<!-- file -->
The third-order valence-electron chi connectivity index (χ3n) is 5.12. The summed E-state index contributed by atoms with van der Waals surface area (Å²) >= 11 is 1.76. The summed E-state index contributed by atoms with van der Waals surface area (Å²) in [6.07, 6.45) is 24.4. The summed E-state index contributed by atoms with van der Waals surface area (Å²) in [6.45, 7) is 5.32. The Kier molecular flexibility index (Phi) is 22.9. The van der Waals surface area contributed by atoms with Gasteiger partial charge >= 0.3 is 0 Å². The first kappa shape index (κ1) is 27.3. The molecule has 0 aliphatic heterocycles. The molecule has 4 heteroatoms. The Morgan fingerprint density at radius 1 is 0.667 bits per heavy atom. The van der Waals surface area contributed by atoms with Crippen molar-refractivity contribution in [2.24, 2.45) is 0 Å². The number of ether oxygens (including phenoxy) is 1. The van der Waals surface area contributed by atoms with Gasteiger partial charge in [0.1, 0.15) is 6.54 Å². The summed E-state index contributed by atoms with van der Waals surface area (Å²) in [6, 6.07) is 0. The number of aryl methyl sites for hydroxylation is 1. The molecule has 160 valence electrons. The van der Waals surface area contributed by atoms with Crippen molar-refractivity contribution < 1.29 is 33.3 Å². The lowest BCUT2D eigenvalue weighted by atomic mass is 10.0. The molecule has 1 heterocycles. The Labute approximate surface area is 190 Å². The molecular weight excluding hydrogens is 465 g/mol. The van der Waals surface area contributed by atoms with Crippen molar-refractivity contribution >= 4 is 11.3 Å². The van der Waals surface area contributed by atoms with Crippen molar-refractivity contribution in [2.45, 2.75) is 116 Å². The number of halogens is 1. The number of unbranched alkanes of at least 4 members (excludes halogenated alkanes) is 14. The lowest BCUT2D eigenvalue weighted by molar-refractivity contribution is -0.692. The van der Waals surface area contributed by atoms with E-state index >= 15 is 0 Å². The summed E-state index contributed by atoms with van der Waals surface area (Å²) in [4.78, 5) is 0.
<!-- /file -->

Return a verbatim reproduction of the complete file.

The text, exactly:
The third-order valence-electron chi connectivity index (χ3n) is 5.12. The summed E-state index contributed by atoms with van der Waals surface area (Å²) >= 11 is 1.76. The summed E-state index contributed by atoms with van der Waals surface area (Å²) in [6.07, 6.45) is 24.4. The summed E-state index contributed by atoms with van der Waals surface area (Å²) in [6.45, 7) is 5.32. The Kier molecular flexibility index (Phi) is 22.9. The van der Waals surface area contributed by atoms with Gasteiger partial charge >= 0.3 is 0 Å². The first kappa shape index (κ1) is 27.3. The molecule has 0 aliphatic heterocycles. The molecule has 4 heteroatoms. The Morgan fingerprint density at radius 1 is 0.667 bits per heavy atom. The van der Waals surface area contributed by atoms with Crippen molar-refractivity contribution in [2.24, 2.45) is 0 Å². The number of ether oxygens (including phenoxy) is 1. The van der Waals surface area contributed by atoms with Gasteiger partial charge in [0.1, 0.15) is 6.54 Å². The summed E-state index contributed by atoms with van der Waals surface area (Å²) in [6, 6.07) is 0. The number of aryl methyl sites for hydroxylation is 1. The molecule has 160 valence electrons. The van der Waals surface area contributed by atoms with Crippen molar-refractivity contribution < 1.29 is 33.3 Å². The lowest BCUT2D eigenvalue weighted by atomic mass is 10.0. The molecule has 1 heterocycles. The Labute approximate surface area is 190 Å². The molecular weight excluding hydrogens is 465 g/mol. The van der Waals surface area contributed by atoms with Crippen molar-refractivity contribution >= 4 is 11.3 Å². The van der Waals surface area contributed by atoms with Crippen molar-refractivity contribution in [2.45, 2.75) is 116 Å². The number of halogens is 1. The number of unbranched alkanes of at least 4 members (excludes halogenated alkanes) is 14. The lowest BCUT2D eigenvalue weighted by molar-refractivity contribution is -0.692. The van der Waals surface area contributed by atoms with E-state index >= 15 is 0 Å². The summed E-state index contributed by atoms with van der Waals surface area (Å²) in [4.78, 5) is 0.